But suppose this was an alibi in a criminal case, and the story was written up in Time magazine.  They, being a stodgy old publication (not to pick on Time) would probably render it in a professional word processing application.

    This would be quite likely to combine the "fl" into a single grapheme.

    Would this then break the palindrome-ness of the string?  Certainly the "l" in Al and the "f" in "for" can't combine.

    If it does break the palindrome-ness of the string, is that a bug?  Or a feature?

    What about things like Åbba?  The circle over the A includes a "combine with the next character" meaning... but if the string is reversed, there IS no "next character."  Is it possible to well-define a "correct" behavior here?  Is this behavior "natural"?

    EDIT: "fl" update - this DOES appear to affect palindromicity.
    Am rofl! (Al for ma.) <-- IS a palindrome
    Am rofl! (Al for ma.) <-- IS NOT a palindrome under current implementation

    Trying to "fix" this makes the problem much more difficult.  It is not enough to compare the string Unicode-character-by-Unicode-character any more - we have to worry about comparing individual characters to sequences of characters.  The "equivalence" part of this "equivalence relation" is beginning to dissolve.

    Further down this road are more opportunities for development.
    For example, in Spanish, the sequence "LL" is considered a single letter.  It's even in the dictionary under a separate entry, between "L" and "M".  Similarly, "CH" is another letter between "C" and "D".  It would be nice to consider "y Chachi" an acronym under relaxed rules - the "Ch"'s are each single "letter"s, and y matches i when used as a vowel (as it ALWAYS is in Spanish [except for foreign words])

    The letter K is used only for foreign words and does not appear in the Spanish alphabet - similar to English's use of a cedilla for foreign words only.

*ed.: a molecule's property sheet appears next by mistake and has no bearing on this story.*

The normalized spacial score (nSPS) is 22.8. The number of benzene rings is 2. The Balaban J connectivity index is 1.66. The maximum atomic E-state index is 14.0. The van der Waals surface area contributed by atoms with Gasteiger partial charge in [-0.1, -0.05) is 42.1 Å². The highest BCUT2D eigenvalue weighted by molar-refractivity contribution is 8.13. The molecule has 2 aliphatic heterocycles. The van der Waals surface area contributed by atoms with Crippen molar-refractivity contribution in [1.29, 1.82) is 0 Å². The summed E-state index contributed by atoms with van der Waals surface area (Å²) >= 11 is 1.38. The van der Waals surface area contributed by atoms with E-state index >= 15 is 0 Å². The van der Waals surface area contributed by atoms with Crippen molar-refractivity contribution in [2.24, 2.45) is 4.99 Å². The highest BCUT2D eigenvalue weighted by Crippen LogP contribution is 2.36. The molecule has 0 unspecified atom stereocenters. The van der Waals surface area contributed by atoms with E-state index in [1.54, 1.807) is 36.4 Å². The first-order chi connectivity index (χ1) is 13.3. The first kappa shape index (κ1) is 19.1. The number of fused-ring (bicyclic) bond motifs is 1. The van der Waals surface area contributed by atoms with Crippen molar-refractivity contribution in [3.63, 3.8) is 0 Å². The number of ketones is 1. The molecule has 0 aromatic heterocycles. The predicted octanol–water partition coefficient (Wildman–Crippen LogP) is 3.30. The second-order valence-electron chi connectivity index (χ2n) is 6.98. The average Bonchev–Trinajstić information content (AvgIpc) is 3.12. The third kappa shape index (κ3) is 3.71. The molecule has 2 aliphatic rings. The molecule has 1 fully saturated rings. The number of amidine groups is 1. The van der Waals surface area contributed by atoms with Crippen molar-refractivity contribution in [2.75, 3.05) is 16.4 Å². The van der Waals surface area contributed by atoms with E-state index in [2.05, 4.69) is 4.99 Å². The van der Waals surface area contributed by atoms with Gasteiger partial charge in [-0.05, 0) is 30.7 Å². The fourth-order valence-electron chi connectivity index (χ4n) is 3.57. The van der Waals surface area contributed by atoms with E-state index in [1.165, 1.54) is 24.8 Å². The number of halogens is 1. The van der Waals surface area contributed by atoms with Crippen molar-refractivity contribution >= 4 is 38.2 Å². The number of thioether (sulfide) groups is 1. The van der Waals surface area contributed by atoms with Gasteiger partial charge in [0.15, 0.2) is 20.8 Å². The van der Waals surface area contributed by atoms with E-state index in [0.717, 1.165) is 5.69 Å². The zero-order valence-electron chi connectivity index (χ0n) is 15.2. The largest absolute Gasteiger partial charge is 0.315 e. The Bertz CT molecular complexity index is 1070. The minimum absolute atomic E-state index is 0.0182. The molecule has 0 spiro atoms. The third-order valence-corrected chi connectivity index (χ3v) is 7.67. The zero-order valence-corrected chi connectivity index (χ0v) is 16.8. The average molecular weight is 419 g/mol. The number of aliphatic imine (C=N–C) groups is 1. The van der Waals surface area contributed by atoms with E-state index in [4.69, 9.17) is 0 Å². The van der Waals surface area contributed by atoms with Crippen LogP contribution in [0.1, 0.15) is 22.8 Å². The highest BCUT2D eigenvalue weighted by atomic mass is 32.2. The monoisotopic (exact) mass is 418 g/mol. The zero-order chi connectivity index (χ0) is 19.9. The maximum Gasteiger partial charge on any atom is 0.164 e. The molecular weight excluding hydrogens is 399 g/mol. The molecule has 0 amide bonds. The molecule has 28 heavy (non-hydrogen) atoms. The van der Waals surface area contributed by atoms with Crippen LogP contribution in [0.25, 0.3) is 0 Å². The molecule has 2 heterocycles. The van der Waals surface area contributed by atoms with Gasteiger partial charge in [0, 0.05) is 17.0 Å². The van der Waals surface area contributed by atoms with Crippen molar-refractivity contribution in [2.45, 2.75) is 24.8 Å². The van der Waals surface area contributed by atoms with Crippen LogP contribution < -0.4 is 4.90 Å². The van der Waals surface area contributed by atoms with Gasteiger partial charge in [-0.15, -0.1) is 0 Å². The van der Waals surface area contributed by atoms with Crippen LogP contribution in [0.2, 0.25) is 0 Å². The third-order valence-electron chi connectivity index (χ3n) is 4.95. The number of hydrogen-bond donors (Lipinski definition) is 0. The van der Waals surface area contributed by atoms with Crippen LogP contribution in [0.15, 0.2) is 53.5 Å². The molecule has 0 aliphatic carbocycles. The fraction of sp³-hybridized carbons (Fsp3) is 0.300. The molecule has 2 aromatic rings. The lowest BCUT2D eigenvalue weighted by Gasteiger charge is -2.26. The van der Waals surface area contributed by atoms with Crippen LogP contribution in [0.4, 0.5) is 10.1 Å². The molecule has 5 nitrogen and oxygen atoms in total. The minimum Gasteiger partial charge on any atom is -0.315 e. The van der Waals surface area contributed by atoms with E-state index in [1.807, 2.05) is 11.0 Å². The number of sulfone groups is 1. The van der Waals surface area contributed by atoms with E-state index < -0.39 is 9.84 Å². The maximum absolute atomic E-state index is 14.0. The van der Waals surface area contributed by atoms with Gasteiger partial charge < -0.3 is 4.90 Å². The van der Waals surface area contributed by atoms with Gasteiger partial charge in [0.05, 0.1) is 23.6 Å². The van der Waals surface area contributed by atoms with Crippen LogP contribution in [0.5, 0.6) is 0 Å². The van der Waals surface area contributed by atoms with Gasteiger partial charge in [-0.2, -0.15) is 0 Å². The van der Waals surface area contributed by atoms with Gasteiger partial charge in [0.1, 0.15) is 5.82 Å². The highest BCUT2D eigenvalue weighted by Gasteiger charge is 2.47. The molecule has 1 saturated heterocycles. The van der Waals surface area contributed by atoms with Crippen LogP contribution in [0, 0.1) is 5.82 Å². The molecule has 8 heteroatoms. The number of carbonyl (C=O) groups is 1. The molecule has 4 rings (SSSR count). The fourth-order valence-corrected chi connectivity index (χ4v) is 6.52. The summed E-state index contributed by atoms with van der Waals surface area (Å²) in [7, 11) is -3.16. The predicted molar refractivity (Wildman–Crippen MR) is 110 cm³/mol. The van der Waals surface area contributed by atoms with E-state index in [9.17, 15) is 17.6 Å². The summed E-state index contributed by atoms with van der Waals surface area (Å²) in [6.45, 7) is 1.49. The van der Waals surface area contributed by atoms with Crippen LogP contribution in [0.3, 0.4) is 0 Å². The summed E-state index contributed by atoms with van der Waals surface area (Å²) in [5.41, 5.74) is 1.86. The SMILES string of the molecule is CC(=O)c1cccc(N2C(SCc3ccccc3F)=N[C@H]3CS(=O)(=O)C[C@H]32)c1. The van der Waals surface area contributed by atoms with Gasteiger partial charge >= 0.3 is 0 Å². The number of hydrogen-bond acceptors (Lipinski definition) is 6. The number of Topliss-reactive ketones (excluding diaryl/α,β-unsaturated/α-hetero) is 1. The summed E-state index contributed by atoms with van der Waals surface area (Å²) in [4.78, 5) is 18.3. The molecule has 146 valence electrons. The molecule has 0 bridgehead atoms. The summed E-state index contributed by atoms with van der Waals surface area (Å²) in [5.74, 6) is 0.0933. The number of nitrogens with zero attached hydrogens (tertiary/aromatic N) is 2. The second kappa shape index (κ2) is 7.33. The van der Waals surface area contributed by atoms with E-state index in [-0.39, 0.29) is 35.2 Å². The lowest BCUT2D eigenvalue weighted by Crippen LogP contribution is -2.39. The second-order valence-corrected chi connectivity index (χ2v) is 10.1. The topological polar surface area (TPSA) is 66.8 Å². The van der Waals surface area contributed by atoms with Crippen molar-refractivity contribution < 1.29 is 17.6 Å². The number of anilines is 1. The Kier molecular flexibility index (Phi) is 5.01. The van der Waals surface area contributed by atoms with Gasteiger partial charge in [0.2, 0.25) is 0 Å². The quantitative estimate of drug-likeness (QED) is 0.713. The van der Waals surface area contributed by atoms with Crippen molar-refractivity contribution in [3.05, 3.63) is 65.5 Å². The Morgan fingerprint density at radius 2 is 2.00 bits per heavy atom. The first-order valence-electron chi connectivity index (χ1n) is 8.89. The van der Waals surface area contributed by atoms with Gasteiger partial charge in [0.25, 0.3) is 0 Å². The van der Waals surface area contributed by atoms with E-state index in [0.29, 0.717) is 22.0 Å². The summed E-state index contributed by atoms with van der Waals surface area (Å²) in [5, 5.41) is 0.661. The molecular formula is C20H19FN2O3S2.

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    Try Unicode normalization -- form KC solves your ligature problem. Try adding a .Normalize(NormalizationForm.FormKC) to your initial string.

    For letters like A-ring, they are done as a unit. That is why normalization and text elements are your friends.

    However, sort elements are not considered unique letters. So I do not think they are really an issue.

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    NormalizationForm is another Whidbey Beta 2-ism - well, I'll do what I can. Smiley

    Added normalization powered by FoldStringA (handled ae, FoldStringW didn't - neither handles fl *sigh*)
    Also rewrote StringReverse to use StringBuilder sensibly with the ParseCombiningCharacters array.
    Also rewrote iterative checker to use the ParseCombiningCharacters array rather than building a String[] cache of text elements

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    See the code at for a good example of how best to do all of this.

    For an interview at Microsoft, it is unlikely that the person doing the interview would be unable to accept using Whidbey features in the solution.... Smiley

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    An one more time, to handle the sort elements as well. Smiley